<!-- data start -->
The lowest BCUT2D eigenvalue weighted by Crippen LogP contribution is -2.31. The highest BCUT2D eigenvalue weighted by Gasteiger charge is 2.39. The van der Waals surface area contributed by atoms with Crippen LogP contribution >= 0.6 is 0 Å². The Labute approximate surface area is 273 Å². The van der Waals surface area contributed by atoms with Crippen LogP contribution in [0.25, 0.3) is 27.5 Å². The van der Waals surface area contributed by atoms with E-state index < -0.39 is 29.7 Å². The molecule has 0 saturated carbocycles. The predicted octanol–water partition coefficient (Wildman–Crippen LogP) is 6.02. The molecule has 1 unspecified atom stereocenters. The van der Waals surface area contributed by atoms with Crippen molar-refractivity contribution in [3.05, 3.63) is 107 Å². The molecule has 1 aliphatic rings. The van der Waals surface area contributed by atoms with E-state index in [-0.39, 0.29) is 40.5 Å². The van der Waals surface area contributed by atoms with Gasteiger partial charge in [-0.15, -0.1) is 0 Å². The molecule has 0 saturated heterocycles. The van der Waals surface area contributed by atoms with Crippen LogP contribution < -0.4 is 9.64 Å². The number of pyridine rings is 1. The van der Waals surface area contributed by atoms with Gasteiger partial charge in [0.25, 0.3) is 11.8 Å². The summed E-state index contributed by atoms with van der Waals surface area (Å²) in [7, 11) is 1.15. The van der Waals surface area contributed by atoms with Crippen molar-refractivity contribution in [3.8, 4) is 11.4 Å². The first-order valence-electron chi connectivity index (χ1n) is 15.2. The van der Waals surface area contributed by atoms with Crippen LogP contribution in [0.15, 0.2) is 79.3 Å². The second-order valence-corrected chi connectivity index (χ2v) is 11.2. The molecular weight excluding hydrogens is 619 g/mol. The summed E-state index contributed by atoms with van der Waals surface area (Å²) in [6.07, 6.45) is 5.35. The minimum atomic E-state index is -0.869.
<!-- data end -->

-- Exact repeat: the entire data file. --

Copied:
The lowest BCUT2D eigenvalue weighted by Crippen LogP contribution is -2.31. The highest BCUT2D eigenvalue weighted by Gasteiger charge is 2.39. The van der Waals surface area contributed by atoms with Crippen LogP contribution >= 0.6 is 0 Å². The Labute approximate surface area is 273 Å². The van der Waals surface area contributed by atoms with Crippen LogP contribution in [0.25, 0.3) is 27.5 Å². The van der Waals surface area contributed by atoms with E-state index < -0.39 is 29.7 Å². The molecule has 0 saturated carbocycles. The predicted octanol–water partition coefficient (Wildman–Crippen LogP) is 6.02. The molecule has 1 unspecified atom stereocenters. The van der Waals surface area contributed by atoms with Crippen molar-refractivity contribution in [3.05, 3.63) is 107 Å². The molecule has 1 aliphatic rings. The van der Waals surface area contributed by atoms with E-state index in [-0.39, 0.29) is 40.5 Å². The van der Waals surface area contributed by atoms with Gasteiger partial charge in [-0.15, -0.1) is 0 Å². The molecule has 0 saturated heterocycles. The van der Waals surface area contributed by atoms with Crippen LogP contribution < -0.4 is 9.64 Å². The number of pyridine rings is 1. The van der Waals surface area contributed by atoms with Gasteiger partial charge in [0.25, 0.3) is 11.8 Å². The summed E-state index contributed by atoms with van der Waals surface area (Å²) in [7, 11) is 1.15. The van der Waals surface area contributed by atoms with Crippen molar-refractivity contribution in [3.8, 4) is 11.4 Å². The first-order valence-electron chi connectivity index (χ1n) is 15.2. The van der Waals surface area contributed by atoms with Crippen LogP contribution in [0.15, 0.2) is 79.3 Å². The second-order valence-corrected chi connectivity index (χ2v) is 11.2. The molecular weight excluding hydrogens is 619 g/mol. The summed E-state index contributed by atoms with van der Waals surface area (Å²) in [6.07, 6.45) is 5.35. The minimum atomic E-state index is -0.869.